Put Your Hands In Your Head

“Dreamer, you know you are a dreamer
Well, can you put your hands in your head? Oh no
I said, Dreamer, you’re nothing but a dreamer
Well, can you put your hands in your head? Oh no”

As far as starry-eyed dreamers are concerned, and I count myself as one, the band Supertramp asks the right question.  “Can you put your hands in your head?” I never really connected with that song when I was younger and I certainly didn’t understand the real meaning of the line in question.  When you are a young neophyte-dreamer (defined here as one who has yet to squander great wealth and opportunity because of their dreams) you are not expected to do much with them.
In fact, being a “stupid little dreamer,” as the song says, isn’t at all threatening when you are young.  The adult world just expects you to eventually get over it or grow out of it.  Getting over it means that the dreamer will one day stop quoting the abridged editions of philosophy books or song lyrics from their favorite anarchist band.  They will also stop challenging their parents with the advice given to them by the kid at school who is older than them but still in the same grade because they failed last year.

Parents believe their offspring will in the end, get a good job (a real job), meet a nice girl or respectful boy and settle down.  The cloud-gazing will cease.  The offbeat drum that the unfocused youngster once marched to will finally synchronize with society and the childish sandbox they once played in will magically turn into something of substance and ultimately spit out a pillar of the community.  I know that description seems like a sad dashing of hopes or some Orwellian overreach, like “Stepford Parents” gone wild.  That scenario is scary to be sure, but the idea of a dreamer giving way to a more conventional life is not my nightmare scenario.  My nightmare scenario is the dreamer who remains a dreamer, with all the baggage that lifestyle incurs, but never does a damn thing with their dreams.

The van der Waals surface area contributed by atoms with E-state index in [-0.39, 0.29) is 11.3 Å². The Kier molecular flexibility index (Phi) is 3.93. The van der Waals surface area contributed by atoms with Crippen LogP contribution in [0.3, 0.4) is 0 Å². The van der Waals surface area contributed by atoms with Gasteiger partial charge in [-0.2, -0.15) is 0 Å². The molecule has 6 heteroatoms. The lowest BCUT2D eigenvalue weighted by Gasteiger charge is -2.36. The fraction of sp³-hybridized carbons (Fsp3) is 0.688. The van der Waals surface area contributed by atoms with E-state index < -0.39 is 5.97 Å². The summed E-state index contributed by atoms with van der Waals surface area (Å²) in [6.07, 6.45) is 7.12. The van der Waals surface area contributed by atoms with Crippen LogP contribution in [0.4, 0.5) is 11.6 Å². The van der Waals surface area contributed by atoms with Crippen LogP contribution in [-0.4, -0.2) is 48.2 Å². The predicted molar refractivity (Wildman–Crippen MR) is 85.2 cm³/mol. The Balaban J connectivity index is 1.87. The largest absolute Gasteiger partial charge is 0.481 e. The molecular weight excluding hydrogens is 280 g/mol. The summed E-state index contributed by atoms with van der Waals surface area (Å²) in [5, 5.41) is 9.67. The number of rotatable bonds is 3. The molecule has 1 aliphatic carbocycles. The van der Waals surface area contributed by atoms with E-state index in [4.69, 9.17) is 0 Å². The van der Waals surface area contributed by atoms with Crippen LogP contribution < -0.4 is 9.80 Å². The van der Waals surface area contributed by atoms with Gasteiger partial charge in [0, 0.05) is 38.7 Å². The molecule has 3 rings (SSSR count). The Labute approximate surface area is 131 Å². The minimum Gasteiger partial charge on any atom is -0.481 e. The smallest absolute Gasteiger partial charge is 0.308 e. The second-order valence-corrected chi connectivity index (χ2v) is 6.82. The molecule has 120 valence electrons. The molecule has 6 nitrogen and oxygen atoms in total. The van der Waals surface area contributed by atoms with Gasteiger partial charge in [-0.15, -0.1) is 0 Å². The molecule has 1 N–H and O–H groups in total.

I think the dangers of being an overly cautious, or possibly a poser-dreamer, was the point of the Supertramp song.  Dreamers have the enviable knack of being unencumbered by conventional obstacles, nay saying and of well, reality itself.  Great ideas come from the hearts of dreamers, of those who allow themselves the freedom to drift beyond acceptable notions and reasonable thought.  And it’s not just the purview of artists either.  Scientific discovery is born of unpopular theories and untested possibilities.  Invention is incubated, unlikely love is realized, and even the boundaries of heaven itself are pursued upon the backs of dreamers.   So it should come as no great surprise that the status of “dreamer” comes saddled with considerable responsibility, even when the expectation of success is absent.   As a society we count on dreamers to do our greatest bidding.  It is not enough to sacrifice a lifetime of wealth or the warm comfort of family and friends. It is not enough to endure humiliation or risk social isolation.  To be a bona fide dreamer, you must risk the very dream itself.  Anything less than that is just self-aggrandized, cocktail party bullshit.

Runaway Home is filled with dreamers and that’s why I stay in it.  I think I can speak for all of us in the band, when I say that we are better at our craft than ever before.  We are better singers, writers, players and performers than we were when the music business defined us as worthy,  useful and marketable.  Being able to have a “second act” as a new-old indie-band allows us the opportunity to do what we always wanted to.  We finally get to make music on our own terms and travel the country sharing it with all who will listen.  It is not enough to have a Facebook site or website or Twitter handle.  It is not even enough to have a CD, t-shirt or video to sell.  You have to play live.  You have to put your songs into the world, mile-by-mile and stage-by-stage.  Dreaming is the easy part.  Making it a reality, that demands an unshakable work ethic and an unending amount of sweat equity.  Supertramp had it right for sure.  It requires you to “put your hands in your head.”  Oh yeah!

Mark Elliott – Runaway Home
“It’s The Music That Makes Us Smile”



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